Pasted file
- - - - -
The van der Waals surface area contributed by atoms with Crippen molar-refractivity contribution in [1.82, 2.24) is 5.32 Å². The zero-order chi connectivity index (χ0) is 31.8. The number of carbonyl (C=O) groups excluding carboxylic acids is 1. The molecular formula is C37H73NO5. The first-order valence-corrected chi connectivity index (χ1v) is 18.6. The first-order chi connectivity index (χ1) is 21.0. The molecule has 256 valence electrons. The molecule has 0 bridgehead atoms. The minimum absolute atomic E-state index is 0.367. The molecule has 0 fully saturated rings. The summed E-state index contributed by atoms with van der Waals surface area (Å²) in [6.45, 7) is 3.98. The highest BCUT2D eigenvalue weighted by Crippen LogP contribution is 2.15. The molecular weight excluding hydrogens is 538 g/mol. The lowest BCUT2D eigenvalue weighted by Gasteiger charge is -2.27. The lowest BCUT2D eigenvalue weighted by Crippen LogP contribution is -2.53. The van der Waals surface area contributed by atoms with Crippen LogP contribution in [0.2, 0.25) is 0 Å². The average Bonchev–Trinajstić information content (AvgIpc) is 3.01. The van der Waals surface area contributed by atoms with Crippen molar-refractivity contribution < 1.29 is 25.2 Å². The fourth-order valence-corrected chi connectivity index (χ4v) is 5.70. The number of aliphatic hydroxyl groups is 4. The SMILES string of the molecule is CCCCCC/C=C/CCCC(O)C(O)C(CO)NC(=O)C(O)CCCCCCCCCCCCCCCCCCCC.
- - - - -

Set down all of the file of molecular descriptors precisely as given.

The van der Waals surface area contributed by atoms with Crippen molar-refractivity contribution in [1.82, 2.24) is 5.32 Å². The zero-order chi connectivity index (χ0) is 31.8. The number of carbonyl (C=O) groups excluding carboxylic acids is 1. The molecular formula is C37H73NO5. The first-order valence-corrected chi connectivity index (χ1v) is 18.6. The first-order chi connectivity index (χ1) is 21.0. The molecule has 256 valence electrons. The molecule has 0 bridgehead atoms. The minimum absolute atomic E-state index is 0.367. The molecule has 0 fully saturated rings. The summed E-state index contributed by atoms with van der Waals surface area (Å²) in [6.45, 7) is 3.98. The highest BCUT2D eigenvalue weighted by Crippen LogP contribution is 2.15. The molecular weight excluding hydrogens is 538 g/mol. The lowest BCUT2D eigenvalue weighted by Gasteiger charge is -2.27. The lowest BCUT2D eigenvalue weighted by Crippen LogP contribution is -2.53. The van der Waals surface area contributed by atoms with Crippen LogP contribution in [0.2, 0.25) is 0 Å². The average Bonchev–Trinajstić information content (AvgIpc) is 3.01. The van der Waals surface area contributed by atoms with Crippen molar-refractivity contribution < 1.29 is 25.2 Å². The fourth-order valence-corrected chi connectivity index (χ4v) is 5.70. The number of aliphatic hydroxyl groups is 4. The SMILES string of the molecule is CCCCCC/C=C/CCCC(O)C(O)C(CO)NC(=O)C(O)CCCCCCCCCCCCCCCCCCCC.